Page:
The 2028 Summer Olympics are now — officially — six years away as Los Angeles organizers have set the dates for the massive international competition that will take place at venues throughout Southern California.
The Games will begin with a dual opening ceremony at the Coliseum and SoFi Stadium on July 14 and continue through July 30. The Paralympics will follow, starting on Aug. 15.
The announcement was made at a Monday afternoon news conference attended by Mayor Eric Garcetti and International Olympic Committee leaders.
"Los Angeles is a special place for sport," IOC executive Nicole Hoevertsz said in a statement. "The confirmation of the Games dates now gives L.A. a firm deadline when it will need to be ready to welcome the world."
So far, the LA28 organizing committee has spent most of its time pursuing deals with corporate sponsors such as Delta, Deloitte and Nike to help cover an estimated $6.9-billion budget.
Preparations will not include any major construction as organizers seek to trim costs by using existing venues such as Crpyto.com Arena, Pauley Pavilion and Dignity Health Sports Park in Carson.
A balanced budget will be crucial because city and state legislators have agreed to serve as a financial backstop, meaning that taxpayers will have to pay for any cost overruns. Organizers have vowed to use privately raised funds only, insisting they can buck a trend that has seen previous host cities amass substantial deficits.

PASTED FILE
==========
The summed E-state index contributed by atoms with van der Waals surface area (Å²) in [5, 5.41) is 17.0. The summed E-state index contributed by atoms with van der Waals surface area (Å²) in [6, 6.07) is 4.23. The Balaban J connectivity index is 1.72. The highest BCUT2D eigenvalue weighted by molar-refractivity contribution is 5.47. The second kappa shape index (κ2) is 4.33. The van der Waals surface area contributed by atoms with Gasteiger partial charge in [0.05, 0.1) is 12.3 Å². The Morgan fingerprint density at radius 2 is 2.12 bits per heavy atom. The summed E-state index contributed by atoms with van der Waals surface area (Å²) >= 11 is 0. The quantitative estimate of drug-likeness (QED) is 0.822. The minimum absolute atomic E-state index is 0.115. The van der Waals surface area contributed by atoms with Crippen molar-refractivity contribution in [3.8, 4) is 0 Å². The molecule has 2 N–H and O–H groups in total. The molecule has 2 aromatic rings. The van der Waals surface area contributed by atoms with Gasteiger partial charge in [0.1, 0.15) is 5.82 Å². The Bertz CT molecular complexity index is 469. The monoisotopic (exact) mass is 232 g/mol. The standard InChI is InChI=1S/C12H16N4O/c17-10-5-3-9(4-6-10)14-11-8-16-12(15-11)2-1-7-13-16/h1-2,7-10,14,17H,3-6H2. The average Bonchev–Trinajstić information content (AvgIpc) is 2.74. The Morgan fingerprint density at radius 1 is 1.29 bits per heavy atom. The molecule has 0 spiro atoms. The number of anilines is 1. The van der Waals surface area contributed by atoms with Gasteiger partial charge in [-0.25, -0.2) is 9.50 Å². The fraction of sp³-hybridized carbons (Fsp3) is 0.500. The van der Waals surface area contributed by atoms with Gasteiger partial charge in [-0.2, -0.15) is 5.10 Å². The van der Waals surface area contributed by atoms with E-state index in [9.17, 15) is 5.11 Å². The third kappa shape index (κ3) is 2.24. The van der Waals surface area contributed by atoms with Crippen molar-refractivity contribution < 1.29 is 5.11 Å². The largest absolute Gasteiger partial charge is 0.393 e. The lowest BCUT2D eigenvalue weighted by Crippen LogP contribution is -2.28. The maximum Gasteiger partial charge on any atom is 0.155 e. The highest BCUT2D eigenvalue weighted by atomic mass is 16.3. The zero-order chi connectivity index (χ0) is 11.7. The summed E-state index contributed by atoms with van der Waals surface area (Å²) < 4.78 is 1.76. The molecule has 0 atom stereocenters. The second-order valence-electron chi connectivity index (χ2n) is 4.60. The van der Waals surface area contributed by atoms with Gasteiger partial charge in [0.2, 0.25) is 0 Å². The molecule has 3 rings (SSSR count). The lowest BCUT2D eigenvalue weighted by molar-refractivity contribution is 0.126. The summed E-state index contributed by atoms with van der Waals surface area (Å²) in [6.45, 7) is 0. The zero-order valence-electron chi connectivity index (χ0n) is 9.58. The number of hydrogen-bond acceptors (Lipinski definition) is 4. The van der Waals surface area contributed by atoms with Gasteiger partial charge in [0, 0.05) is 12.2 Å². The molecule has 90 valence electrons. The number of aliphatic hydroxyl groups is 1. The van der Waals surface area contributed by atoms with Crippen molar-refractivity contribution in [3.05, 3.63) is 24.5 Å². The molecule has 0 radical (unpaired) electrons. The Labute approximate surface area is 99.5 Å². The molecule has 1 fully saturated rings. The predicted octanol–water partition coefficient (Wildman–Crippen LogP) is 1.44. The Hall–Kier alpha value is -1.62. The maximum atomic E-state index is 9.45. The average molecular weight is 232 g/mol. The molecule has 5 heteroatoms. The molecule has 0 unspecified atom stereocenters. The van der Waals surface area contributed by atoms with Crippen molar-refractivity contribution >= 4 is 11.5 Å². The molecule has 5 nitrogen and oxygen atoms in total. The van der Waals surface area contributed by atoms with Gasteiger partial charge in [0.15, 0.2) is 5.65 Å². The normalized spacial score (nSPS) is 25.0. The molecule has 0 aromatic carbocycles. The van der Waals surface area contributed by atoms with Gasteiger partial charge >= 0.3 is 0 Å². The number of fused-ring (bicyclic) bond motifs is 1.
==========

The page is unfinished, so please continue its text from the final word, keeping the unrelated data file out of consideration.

Speaking at a public pool beside the Coliseum, Garcetti said the city is "ready and excited" for its third Games.
After first hosting in 1932, L.A. played a critical role in Olympic history in 1984, when organizing chairman Peter Ueberroth revolutionized the recruitment of corporate sponsors, not only balancing the Games' budget but also finishing with a considerable surplus. The city was named as 2028 host during an unusual bid competition that ended with the IOC striking a compromise between the finalist cities, giving 2024 to Paris and asking L.A. to wait four years in return for financial considerations.
With the world track championships underway in Eugene, Ore., IOC president Thomas Bach stopped in Southern California to meet with organizers, tour several venues and see youth sports programs being funded by $160 million in donations from LA28 and the IOC.
"I have been really impressed by the progress and creativity of the LA28 team," Bach said.
The 2028 Summer Olympics and Paralympics will encompass 800 events in at least 40 sports, totaling more than 3,000 hours of competition. Some 15,000 athletes from around the world are expected to gather in Southern California.